I like outdoor public recreation projects the most. When you live in an urban area, public parks and outdoor spaces are the only natural retreat. For example, if you are living in New York, then the natural environment of Central Park offers regular respite from the concrete city. Similar open places in cities can be developed to create spaces where people can relax outside their homes. In cities with tighter spaces, pocket parks, elevated parks, etc. can be developed to achieve the same result. With greener patches, air in the cities can improve and boost the well-being of its inhabitants.

  • What misconceptions do you think other people have about what you do?

I find people think that landscape architects primarily select and arrange plants, or that landscape architects are gardeners.

  • How does where you are now compare to where you thought you would end up when you were in school? Any twists or turns that brought you here? 

My background is in architecture, and my first master's degree is in city planning. I’m interested in the design field, but it took me several years to figure out what I really like. I’m more interested in setting a dynamic balance between human development and natural environments. So I transferred to the landscape architecture field after I worked as a city planner for several years. But my previous study and working experiences provided me with a very good base. 

Your interests, skills, families, and experiences will affect your career plan from different aspects at different stages. Figure out what you really like and are really good at and make your decision based on your situation. You will get to the place you want to be.

  • What types of people do you think are well suited for landscape architecture? 

Landscape architects tend to be predominantly artistic individuals, meaning that they are creative and original and work well in a setting that allows for self-expression. They also tend to be investigative, which means that they are quite inquisitive and curious people that often like to spend time alone with their thoughts.

  • There's nothing like real-world experience to bring some perspective. What advice would you give your college-self (or current students or individuals who might be considering this as a career)?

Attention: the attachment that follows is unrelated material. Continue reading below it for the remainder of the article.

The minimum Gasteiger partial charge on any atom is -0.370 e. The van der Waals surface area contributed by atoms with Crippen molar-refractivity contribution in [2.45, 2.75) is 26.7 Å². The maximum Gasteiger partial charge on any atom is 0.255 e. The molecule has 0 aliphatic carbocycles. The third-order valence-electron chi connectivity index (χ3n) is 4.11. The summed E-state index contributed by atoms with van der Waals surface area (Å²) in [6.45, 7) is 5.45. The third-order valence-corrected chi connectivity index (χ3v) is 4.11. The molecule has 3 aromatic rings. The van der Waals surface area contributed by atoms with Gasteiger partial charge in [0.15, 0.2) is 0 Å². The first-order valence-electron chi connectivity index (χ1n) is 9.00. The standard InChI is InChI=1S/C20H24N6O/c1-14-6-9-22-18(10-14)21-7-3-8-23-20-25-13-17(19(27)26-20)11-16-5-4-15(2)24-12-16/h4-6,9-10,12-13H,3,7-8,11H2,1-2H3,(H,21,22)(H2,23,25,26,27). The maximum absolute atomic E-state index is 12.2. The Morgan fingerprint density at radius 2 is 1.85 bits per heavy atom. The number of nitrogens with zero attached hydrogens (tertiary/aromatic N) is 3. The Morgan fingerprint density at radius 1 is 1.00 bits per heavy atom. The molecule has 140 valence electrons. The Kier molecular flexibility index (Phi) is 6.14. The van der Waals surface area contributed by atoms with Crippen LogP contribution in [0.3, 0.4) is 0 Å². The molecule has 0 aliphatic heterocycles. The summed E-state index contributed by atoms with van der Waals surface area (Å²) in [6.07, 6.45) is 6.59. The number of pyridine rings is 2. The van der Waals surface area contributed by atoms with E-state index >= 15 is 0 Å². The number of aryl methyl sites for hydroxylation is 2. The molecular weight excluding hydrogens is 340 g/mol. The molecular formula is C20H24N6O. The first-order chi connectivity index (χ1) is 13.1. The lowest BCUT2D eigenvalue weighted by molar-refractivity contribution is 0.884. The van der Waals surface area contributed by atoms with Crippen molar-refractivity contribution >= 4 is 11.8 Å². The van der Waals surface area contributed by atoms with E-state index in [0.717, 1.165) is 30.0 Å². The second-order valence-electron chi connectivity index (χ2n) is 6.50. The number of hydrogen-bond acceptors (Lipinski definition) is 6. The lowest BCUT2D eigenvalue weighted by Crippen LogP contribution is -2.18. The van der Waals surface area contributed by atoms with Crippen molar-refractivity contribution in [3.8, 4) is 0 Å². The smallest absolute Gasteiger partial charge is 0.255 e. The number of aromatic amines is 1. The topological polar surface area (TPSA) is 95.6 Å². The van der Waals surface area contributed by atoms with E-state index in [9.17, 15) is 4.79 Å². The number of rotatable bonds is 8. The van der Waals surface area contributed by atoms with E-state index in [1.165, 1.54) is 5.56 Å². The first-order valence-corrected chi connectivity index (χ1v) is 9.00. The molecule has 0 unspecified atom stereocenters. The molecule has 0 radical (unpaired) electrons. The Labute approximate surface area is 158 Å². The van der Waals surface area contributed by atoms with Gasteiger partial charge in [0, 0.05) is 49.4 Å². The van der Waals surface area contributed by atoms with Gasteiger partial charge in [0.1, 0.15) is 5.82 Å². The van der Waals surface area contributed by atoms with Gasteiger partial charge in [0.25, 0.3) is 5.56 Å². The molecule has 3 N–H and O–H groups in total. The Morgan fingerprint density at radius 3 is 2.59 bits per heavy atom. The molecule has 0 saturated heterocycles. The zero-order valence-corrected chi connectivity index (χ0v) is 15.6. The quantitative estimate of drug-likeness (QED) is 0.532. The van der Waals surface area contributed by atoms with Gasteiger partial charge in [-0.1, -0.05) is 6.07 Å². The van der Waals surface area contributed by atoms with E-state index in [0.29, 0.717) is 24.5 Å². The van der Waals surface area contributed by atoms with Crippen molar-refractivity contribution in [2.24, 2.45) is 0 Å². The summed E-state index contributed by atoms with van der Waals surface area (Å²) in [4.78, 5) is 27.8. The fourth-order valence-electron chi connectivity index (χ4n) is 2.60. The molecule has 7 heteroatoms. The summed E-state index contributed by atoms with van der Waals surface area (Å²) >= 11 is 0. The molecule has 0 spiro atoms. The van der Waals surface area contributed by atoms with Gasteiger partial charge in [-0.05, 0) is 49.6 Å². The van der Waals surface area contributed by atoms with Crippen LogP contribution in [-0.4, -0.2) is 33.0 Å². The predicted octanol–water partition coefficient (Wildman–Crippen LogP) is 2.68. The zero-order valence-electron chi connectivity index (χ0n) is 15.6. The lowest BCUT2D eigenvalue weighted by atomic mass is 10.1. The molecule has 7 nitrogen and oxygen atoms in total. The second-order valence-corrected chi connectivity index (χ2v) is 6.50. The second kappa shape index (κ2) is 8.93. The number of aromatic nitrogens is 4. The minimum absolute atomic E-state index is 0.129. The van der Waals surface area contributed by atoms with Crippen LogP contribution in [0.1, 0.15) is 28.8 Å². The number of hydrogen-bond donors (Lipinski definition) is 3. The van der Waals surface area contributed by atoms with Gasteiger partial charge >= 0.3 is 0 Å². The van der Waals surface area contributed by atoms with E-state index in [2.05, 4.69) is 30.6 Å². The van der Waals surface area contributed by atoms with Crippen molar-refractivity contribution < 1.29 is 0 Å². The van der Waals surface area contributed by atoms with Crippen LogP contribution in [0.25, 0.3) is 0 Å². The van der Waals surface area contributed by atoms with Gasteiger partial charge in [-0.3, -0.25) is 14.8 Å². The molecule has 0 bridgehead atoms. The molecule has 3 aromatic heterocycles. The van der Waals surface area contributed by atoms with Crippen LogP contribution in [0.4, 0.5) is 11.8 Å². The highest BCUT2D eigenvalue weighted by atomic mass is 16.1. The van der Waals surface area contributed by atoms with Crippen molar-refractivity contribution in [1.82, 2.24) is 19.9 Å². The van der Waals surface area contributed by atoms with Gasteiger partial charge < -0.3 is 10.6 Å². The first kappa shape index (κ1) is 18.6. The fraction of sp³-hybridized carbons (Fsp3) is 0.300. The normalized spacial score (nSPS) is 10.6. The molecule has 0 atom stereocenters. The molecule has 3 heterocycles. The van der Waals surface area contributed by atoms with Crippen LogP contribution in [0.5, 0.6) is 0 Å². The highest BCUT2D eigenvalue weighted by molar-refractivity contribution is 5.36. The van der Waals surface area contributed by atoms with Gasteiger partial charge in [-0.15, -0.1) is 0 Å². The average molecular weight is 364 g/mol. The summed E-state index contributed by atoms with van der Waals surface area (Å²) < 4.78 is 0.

The knowledge and abilities you learned from school are a good starting point. Keep learning on your own and have good communication with your colleagues. Also, having some intern/working experiences on these items will help you to understand Landscape Architect career better. 

  • Meet with clients, engineers, and building architects to understand the requirements of a project
  • Prepare site plans, specifications, and cost estimates
  • Coordinate the arrangement of existing and proposed land features and structures
  • Prepare graphic representations of plans using computer-aided design and drafting (CADD) software
  • Select appropriate landscaping materials
  • Analyze environmental reports on land conditions, such as drainage and energy usage
  • Inspect landscape project progress to ensure that it adheres to plans
  • Seek new work through marketing activities or by giving presentations

Are you a student who’s interested in architecture/engineering/construction (AEC) but not sure exactly what it entails, or which part of it might be right for you? Follow our series to get an in-depth look into structural and civil engineering, surveying, roof consulting, forensics, landscape architecture, and more from some of Wallace Design Collective’s top professionals.

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Krista Looney

Structural Engineer

Ms. Looney has over nine years of experience in the field of structural engineering. Krista has performed structural assessments, inspections and roof evaluations on structures across the United States. She has also performed rapid assessments of and designed repairs for structures damaged by high winds, earthquakes and other natural phenomena. She has been a licensed engineer since 2015.